Canada's Role in Peacekeeping
Canada's long experience in peace missions puts our military in high demand when an crisis state arises. Undeniably, in many ways the Canadian Forces members who participate in international peace and humanitarian support efforts act as Canada's ambassadors; the face of our country in places of turmoil. These men and women provide a range of expertise and using both the skills of war and the skills of peace which enables them to able to fulfill a wide variety of important tasks. However, serving on a peace mission is dangerous. The Canadian Forces members who participated in helping to bring about the end of conflict and ease the suffering of people in East Timor put their lives on the line. Our neighbors witnessed humanity at its worst in Rwanda. Our siblings held back hellish mobs to restore order in Cyprus. Our co-workers sought out those wishing to harm the innocent in Afghanistan. Our teachers defended those caught in the crossfire of bloody civil war in the Former Yugoslavia. Our friends safeguarded the rights of the individual in Somalia. Our mothers and fathers curbed the spread of tyranny in the Gulf War. These heroic displays of fortitude across the globe has given Canada a name for itself in the realm of war and peacekeeping. However, approximately 125 Canadians have died in the course of peace support missions overseas, paying the final price in their efforts to help the people in these strife-torn lands. Many more have been injured in these efforts.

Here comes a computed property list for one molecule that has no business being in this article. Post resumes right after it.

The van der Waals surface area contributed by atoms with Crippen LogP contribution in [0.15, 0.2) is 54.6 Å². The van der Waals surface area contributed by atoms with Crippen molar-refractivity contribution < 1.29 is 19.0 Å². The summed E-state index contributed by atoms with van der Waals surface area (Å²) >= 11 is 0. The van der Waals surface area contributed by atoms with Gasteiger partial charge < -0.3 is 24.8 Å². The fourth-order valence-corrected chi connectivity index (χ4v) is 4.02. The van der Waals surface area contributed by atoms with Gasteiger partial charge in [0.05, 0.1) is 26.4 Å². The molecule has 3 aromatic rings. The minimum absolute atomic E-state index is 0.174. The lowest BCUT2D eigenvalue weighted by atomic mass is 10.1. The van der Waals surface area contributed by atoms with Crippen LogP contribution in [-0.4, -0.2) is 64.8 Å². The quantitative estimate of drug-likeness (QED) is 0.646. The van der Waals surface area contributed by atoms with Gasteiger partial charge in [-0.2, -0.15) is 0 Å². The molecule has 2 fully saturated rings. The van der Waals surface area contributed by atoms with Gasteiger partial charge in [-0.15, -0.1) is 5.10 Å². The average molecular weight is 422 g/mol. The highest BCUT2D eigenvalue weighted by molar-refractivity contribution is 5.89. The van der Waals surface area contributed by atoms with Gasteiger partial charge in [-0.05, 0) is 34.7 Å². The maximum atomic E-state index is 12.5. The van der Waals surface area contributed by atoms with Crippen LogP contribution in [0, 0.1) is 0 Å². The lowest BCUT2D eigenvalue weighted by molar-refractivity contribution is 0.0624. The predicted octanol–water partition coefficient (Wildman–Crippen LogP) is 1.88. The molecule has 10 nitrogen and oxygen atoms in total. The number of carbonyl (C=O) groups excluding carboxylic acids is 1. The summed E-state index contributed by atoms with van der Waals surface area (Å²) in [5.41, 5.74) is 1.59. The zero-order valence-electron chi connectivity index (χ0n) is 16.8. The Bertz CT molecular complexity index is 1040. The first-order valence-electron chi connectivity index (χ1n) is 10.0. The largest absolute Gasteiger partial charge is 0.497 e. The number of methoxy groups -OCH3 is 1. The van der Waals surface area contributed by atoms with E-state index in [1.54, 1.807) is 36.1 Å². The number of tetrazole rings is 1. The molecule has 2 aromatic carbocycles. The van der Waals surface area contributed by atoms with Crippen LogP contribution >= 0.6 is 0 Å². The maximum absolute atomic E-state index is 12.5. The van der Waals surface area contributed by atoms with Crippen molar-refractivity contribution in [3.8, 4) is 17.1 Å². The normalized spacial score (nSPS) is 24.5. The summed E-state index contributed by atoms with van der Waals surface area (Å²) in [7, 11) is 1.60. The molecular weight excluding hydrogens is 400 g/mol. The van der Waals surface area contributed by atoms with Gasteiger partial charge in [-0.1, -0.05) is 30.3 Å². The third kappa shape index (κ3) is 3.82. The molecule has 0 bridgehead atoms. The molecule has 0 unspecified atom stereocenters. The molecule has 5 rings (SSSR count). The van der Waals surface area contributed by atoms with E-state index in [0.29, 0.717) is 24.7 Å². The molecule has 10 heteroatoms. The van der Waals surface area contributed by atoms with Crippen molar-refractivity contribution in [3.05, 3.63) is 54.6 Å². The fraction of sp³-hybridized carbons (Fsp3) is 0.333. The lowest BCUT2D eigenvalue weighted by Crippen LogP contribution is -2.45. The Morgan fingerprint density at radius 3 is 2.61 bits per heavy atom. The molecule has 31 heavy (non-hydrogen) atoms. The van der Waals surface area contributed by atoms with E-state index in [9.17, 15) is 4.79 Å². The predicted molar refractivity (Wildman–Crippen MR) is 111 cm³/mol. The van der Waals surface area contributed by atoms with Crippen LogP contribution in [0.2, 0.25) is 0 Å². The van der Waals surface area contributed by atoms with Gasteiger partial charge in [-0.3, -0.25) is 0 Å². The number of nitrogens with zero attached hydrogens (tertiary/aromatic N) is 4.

East Timor is a small island off the coast of Indonesia in the South Pacific. The island is a mountainous, fifteen thousand square kilometers, inhabited by primarily one million impoverished people. The island was a colony of Portugal until 1975 when their European big brother left the island altogether, leaving the East Timorese at the hands of their neighbour, Indonesia. Indonesia wanted East Timor, so, ignoring the orders of the U.N., invaded. Some East Timorese fought and many fled; it was a massacre. In 1976, East Timor became an Indonesian province. More than one hundred thousand deaths occurred during these times. Whether it be by famine, forced resettlement, or armed resistance, the East Timorese's problems were rooted in their new conquerors. Eventually, politics changed in Indonesia and East Timor had a U.N. supervised referendum to decide to stay as a part of Indonesia, with special autonomy, or, to become the...